Stars explained: * A production of no real merit with failings in all areas. ** A production showing evidence of not enough time or effort, or even talent, and which never breathes any real life into the piece – or a show lumbered with a terrible script. *** A good enjoyable show which might have some small flaws but has largely achieved what it set out to do.**** An excellent show which shows a great deal of work and stage craft with no noticeable or major flaws.***** A four star show which has found that extra bit of magic which lifts theatre to another plane.
Half stars fall between the ratings

Dress for dinner head

Overcooked: Richard Cogzell as Robert, Mandy Yeomans as Suzanne, Bhupinder Brown as Suzette and Sharon Clayton as Jacqueline, with, at the centre of it all, Dave Douglas as Bernard.

Don’t Dress for Dinner

Highbury Theatre Centre


AS any married, would-be lothario should know if he wants to remain intact, so to speak, playing away matches at home is pushing one’s luck to the point of death by debauchery.

And keeping billet doux from one’s mistress and, even worse, receipts for expensive gifts, gifts a wife has never clapped eyes upon, stuffed casually in a jacket pocket where the aforementioned spouse can find them is akin to a rather imaginative suicide note.

Bernard, led more by lust than logic, had invited his mistress for the weekend to his newly converted barn some two hours from Paris. With his wife off to her mother’s for the weekend, and the house to himself, he was living dangerously but, if all went to plan, he had a fair chance of getting away with it.

But farce doesn’t work like that, so throw in a cook who becomes a mistress, a mistress who becomes a cook, a wife who also doubles as a mistress, a best man who is . . . should we say, flexible, and last but not least, physically at least, we can’t forget George, the man mountain of a chef who arrives to pick up his wife who happens to be the cook/actress/mistress/neice/model or whatever she currently is at that moment for her usual 200 franc fee, and the scene is set for mayhem.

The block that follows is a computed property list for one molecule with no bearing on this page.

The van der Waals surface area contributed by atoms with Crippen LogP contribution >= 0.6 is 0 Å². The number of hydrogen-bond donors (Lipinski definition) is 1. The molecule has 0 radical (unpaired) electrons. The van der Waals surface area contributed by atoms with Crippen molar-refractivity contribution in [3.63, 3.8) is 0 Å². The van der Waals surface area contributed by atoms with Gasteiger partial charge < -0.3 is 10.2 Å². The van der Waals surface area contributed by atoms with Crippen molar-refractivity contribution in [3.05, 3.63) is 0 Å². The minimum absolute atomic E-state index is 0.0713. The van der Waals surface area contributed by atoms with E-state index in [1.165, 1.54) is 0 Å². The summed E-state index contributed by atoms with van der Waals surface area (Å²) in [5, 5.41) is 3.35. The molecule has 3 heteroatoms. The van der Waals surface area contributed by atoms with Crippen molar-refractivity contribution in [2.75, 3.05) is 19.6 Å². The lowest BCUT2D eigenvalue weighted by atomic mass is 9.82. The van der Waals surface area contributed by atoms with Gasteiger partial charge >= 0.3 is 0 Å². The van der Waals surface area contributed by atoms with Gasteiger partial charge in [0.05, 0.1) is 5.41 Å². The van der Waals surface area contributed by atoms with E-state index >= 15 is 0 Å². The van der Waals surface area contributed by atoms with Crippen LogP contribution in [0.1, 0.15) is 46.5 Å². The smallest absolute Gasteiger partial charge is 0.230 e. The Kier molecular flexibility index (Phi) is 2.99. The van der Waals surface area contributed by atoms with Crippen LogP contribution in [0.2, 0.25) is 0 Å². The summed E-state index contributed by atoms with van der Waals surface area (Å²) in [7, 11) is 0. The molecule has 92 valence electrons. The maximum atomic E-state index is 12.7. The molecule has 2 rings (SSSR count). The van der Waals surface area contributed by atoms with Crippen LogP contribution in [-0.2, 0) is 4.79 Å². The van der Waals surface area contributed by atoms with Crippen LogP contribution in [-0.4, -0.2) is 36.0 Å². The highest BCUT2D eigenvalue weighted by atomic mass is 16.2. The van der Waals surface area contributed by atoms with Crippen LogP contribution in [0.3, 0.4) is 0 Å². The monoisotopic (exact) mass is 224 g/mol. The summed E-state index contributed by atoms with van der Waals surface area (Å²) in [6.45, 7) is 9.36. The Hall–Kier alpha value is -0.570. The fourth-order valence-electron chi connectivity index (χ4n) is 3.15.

In fact amid all the double entendre and sexual sparks the only one not actually getting any, it appears, is the man who set it all up, Bernard, who far from a lustful weekend with his mistress, finds himself tap dancing around the truth aided and . . . well hindered really, if truth be known, by best man Robert, who had arrived to stay the weekend unaware he was invited merely as an alibi – breaking rule No 3 from the Golden Treasury of Practical Adultery that the less people who know the better.

Marc Camoletti’s farce is perhaps not as clever as his other big hit, Boeing Boeing, which also has a Bernard relying on a Robert to save his tangled love life, but is still full of laughs after Bernard’s wife, Jacqueline, decides to stay after answering a telling phone call meant for Bernard, alerting her suspicions.

That, in turn, leaves Bernard with the problem of explaining the impending arrival of his mistress, Suzanne, or Sumarc camolettizy for short.

Robert is the unwilling key to this deception, taking over, on paper, Bernard’s mistress for the weekend, so when he is left alone awaiting the arrival of mistress Suzy and the agency cook Suzette arrives . . . Suzy for short . . . it hardly needs a genius to work out things are about to head south at the speed of light, while the lies and excuses are about to breed like rabbits on Viagra.